The NLRB’s joint employer final rule will disrupt long-established, efficient operational processes followed by construction service providers that work together to build America. As a result of the confusion and policy whiplash caused by this overbroad standard, contractors will be vulnerable to increased liability and risk, making them less likely to hire subcontractors, most of which are small businesses.

On Nov. 16, 2023, the NLRB extended the effective date of its final rule on Joint Employer Status Under the National Labor Relations Act from Dec. 26 to Feb. 26, 2024.

On Nov. 9, ABC joined the U.S. Chamber of Commerce and a coalition of business groups in filing a lawsuit challenging the NLRB’s final rule for violating the National Labor Relations Act and for acting arbitrarily and capriciously in violation of the Administrative Procedure Act. The final rule takes an ax to the ABC-supported 2020 NLRB joint employer final rule, which provided clear criteria for companies to apply when determining status.

On Dec. 7, 2022, ABC submitted comments to the NLRB, urging the Board to withdraw the new proposed rule.

Resources:

ABC is conducting an important survey of contractor members and chapter staff to gauge opinions on the U.S Department of Labor’s controversial proposed rule, which significantly overhauls regulations for government-registered apprenticeship programs. Ensuring as many members and chapters as possible respond to this survey will be vital so ABC can provide effective, informed comments that seek regulatory clarity and push back against concerning aspects of the DOL’s proposed rule. ABC has extended the survey deadline to Feb. 22 at 11:59 p.m. ET.

Background

On Jan. 17, 2024, the Federal Register published a controversial 626-page proposed rule that would make significant revisions to the National Apprenticeship System that will affect ABC members, chapters, apprentices and other industry stakeholders participating in government-registered apprenticeship programs.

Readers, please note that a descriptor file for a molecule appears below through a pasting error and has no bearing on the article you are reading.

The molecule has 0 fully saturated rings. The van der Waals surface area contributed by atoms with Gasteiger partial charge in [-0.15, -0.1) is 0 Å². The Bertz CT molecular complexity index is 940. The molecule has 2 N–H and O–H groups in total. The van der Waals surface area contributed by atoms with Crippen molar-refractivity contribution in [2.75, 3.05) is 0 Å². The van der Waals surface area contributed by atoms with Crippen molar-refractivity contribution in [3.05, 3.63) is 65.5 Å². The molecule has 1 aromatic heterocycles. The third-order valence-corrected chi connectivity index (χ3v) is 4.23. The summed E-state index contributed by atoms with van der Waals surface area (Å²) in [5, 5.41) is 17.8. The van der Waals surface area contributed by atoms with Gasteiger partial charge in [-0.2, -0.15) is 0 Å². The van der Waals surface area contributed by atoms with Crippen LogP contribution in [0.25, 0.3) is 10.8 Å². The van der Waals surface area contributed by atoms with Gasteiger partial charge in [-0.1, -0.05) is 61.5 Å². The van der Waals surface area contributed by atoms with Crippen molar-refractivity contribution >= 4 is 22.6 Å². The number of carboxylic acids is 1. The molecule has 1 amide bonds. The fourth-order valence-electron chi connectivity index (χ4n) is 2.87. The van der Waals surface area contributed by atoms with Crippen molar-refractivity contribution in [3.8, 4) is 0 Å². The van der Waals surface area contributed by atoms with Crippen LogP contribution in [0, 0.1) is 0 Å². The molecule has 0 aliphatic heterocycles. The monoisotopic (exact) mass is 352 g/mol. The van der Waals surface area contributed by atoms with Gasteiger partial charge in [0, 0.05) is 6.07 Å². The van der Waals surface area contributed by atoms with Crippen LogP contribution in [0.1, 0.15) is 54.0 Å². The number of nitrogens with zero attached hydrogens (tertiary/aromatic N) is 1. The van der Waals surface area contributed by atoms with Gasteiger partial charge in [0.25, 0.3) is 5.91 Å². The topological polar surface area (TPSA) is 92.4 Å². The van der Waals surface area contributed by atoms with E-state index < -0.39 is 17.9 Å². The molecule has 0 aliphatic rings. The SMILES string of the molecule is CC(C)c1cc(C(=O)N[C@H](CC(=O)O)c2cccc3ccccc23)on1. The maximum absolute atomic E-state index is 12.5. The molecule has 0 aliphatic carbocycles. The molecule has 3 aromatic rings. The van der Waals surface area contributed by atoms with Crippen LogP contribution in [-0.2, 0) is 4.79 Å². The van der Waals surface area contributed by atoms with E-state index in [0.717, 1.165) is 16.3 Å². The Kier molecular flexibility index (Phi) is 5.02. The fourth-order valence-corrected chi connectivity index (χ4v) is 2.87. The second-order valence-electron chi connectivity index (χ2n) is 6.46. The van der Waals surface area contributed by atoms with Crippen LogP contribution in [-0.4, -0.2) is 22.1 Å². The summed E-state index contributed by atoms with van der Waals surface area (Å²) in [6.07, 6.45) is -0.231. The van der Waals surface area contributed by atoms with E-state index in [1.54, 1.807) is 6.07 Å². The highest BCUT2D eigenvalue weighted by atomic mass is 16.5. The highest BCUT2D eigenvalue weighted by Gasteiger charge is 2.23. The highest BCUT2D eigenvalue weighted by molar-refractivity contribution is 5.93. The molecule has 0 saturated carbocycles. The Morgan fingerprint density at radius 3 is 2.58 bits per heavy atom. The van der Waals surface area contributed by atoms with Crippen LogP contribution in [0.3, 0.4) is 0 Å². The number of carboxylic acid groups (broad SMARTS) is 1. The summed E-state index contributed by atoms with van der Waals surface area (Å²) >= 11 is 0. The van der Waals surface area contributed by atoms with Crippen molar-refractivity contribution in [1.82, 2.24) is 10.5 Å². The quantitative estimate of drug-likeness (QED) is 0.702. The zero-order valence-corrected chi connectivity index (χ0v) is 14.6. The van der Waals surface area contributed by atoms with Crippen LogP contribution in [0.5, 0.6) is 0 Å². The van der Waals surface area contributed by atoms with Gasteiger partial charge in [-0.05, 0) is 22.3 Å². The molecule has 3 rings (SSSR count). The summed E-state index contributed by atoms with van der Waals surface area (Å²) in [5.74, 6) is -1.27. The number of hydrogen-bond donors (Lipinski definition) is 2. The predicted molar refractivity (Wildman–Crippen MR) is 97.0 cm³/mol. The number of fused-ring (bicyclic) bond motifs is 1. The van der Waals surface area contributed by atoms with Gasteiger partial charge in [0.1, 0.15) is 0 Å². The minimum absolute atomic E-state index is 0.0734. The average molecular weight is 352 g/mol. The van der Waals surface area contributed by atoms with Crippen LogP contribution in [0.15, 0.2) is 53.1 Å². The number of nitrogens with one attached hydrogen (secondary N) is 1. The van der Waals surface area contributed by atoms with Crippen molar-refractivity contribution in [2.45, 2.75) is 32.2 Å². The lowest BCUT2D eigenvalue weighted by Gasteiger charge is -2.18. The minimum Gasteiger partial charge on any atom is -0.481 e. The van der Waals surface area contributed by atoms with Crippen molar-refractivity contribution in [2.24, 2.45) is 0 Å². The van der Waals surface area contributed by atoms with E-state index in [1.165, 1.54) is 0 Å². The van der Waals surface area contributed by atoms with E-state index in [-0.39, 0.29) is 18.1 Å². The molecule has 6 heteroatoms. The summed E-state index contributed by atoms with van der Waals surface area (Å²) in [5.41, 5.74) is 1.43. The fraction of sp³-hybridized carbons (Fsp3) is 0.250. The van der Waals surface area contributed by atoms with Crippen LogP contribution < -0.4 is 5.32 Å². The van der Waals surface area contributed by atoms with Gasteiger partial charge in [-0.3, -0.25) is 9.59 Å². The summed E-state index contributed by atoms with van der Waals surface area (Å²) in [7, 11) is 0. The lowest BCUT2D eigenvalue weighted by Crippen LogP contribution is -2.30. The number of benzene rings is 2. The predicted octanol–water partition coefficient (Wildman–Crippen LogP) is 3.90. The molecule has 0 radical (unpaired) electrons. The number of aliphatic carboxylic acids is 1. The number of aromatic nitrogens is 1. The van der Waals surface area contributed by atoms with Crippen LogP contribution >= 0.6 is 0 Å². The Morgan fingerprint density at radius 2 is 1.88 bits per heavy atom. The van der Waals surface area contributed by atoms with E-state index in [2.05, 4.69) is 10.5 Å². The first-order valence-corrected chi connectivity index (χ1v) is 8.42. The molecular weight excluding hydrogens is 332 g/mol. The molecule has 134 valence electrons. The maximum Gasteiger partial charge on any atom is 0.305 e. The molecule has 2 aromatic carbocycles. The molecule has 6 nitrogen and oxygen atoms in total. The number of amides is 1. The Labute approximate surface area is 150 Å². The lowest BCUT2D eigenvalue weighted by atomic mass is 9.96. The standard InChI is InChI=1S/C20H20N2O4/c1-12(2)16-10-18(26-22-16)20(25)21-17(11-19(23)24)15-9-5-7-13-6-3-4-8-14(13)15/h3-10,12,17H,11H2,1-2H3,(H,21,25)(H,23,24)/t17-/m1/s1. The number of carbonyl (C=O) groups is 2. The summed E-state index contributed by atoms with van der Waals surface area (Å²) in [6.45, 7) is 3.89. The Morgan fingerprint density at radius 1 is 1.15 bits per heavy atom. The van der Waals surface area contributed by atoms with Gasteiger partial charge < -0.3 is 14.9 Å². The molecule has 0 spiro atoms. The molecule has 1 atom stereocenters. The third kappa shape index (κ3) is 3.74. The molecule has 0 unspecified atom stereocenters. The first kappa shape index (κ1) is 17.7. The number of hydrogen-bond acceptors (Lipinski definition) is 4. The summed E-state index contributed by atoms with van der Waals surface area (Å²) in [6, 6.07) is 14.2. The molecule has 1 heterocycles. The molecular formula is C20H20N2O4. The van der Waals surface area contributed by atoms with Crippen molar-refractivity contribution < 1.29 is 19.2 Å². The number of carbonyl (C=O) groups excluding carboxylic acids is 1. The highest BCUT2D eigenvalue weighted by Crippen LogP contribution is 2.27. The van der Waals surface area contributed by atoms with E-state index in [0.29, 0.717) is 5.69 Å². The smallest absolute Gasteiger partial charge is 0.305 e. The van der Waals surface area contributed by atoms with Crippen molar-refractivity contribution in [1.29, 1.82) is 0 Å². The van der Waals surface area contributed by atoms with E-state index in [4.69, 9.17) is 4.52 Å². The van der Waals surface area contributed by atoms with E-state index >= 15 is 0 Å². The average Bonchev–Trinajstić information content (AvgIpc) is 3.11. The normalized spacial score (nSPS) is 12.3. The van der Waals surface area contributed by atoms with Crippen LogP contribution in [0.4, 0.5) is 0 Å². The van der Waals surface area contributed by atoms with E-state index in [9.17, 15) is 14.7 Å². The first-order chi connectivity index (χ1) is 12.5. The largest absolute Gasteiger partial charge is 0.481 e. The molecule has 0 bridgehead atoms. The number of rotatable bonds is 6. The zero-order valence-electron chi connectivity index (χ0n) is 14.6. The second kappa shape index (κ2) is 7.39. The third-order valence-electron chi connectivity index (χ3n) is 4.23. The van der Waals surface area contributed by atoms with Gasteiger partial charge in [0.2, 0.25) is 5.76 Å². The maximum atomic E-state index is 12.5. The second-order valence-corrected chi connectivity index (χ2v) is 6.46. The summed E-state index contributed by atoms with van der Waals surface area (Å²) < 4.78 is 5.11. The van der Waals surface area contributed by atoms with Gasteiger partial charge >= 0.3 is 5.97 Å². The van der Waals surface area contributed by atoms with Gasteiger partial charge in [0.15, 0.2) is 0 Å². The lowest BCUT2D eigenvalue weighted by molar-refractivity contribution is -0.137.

The proposal would make significant changes to how employer and chapter GRAPs are approved and run, adding more recordkeeping and paperwork requirements while also eliminating flexible competency-based approaches to workforce development in certain circumstances. ABC is concerned that the rule would undermine ABC’s and the construction industry’s investments in GRAPs, which are a key component of ABC’s all-of-the above approach addressing the construction industry’s skilled labor shortage of 501,000 in 2024 alone. ABC is a major participant in the GRAP system, with over 450 government-registered apprenticeship programs operated by chapters across the country.

On Jan. 30, ABC conducted a webinar to provide insight into the proposed rule’s impact on GRAPs. A recording of the webinar is now available on the ABC Academy website. Additionally, on Feb. 16, ABC members and National staff participated in a Small Business Administration roundtable and heard from DOL representatives regarding the rule. Members are encouraged to contact the SBA directly to provide feedback on the proposals impacts to small sponsors and employers. 

For more information on the proposed rule, Apprenticeship for America has provided an overview of the rule and a section-by-section analysis of changes from the existing rule. The proposed rule’s table of contents also provides links to specific aspects of the proposal.

ABC distributed the survey on Feb. 7. Please email [email protected] to receive the survey link or if you have any questions.